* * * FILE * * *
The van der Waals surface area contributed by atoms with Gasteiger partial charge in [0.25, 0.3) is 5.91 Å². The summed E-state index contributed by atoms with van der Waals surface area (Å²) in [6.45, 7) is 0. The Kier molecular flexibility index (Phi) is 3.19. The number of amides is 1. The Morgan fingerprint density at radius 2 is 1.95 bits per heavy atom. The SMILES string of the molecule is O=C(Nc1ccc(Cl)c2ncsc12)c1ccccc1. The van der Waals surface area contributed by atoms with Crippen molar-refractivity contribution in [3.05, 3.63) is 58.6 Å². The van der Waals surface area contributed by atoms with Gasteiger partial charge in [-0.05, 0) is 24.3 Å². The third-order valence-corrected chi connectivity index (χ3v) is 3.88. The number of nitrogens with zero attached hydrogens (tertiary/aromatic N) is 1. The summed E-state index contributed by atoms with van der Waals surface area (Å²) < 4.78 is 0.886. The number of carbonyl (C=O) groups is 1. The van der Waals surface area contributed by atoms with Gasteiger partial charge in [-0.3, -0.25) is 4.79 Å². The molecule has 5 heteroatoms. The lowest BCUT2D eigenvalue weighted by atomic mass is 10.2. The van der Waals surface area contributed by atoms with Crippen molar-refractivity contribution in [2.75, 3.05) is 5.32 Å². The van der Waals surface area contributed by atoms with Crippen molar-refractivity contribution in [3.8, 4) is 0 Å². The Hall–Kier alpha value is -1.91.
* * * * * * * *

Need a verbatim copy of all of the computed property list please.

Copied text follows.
The van der Waals surface area contributed by atoms with Gasteiger partial charge in [0.25, 0.3) is 5.91 Å². The summed E-state index contributed by atoms with van der Waals surface area (Å²) in [6.45, 7) is 0. The Kier molecular flexibility index (Phi) is 3.19. The number of amides is 1. The Morgan fingerprint density at radius 2 is 1.95 bits per heavy atom. The SMILES string of the molecule is O=C(Nc1ccc(Cl)c2ncsc12)c1ccccc1. The van der Waals surface area contributed by atoms with Crippen molar-refractivity contribution in [3.05, 3.63) is 58.6 Å². The van der Waals surface area contributed by atoms with Gasteiger partial charge in [-0.05, 0) is 24.3 Å². The third-order valence-corrected chi connectivity index (χ3v) is 3.88. The number of nitrogens with zero attached hydrogens (tertiary/aromatic N) is 1. The summed E-state index contributed by atoms with van der Waals surface area (Å²) < 4.78 is 0.886. The number of carbonyl (C=O) groups is 1. The van der Waals surface area contributed by atoms with Gasteiger partial charge in [-0.3, -0.25) is 4.79 Å². The molecule has 5 heteroatoms. The lowest BCUT2D eigenvalue weighted by atomic mass is 10.2. The van der Waals surface area contributed by atoms with Crippen molar-refractivity contribution in [2.75, 3.05) is 5.32 Å². The van der Waals surface area contributed by atoms with Crippen molar-refractivity contribution in [3.8, 4) is 0 Å². The Hall–Kier alpha value is -1.91.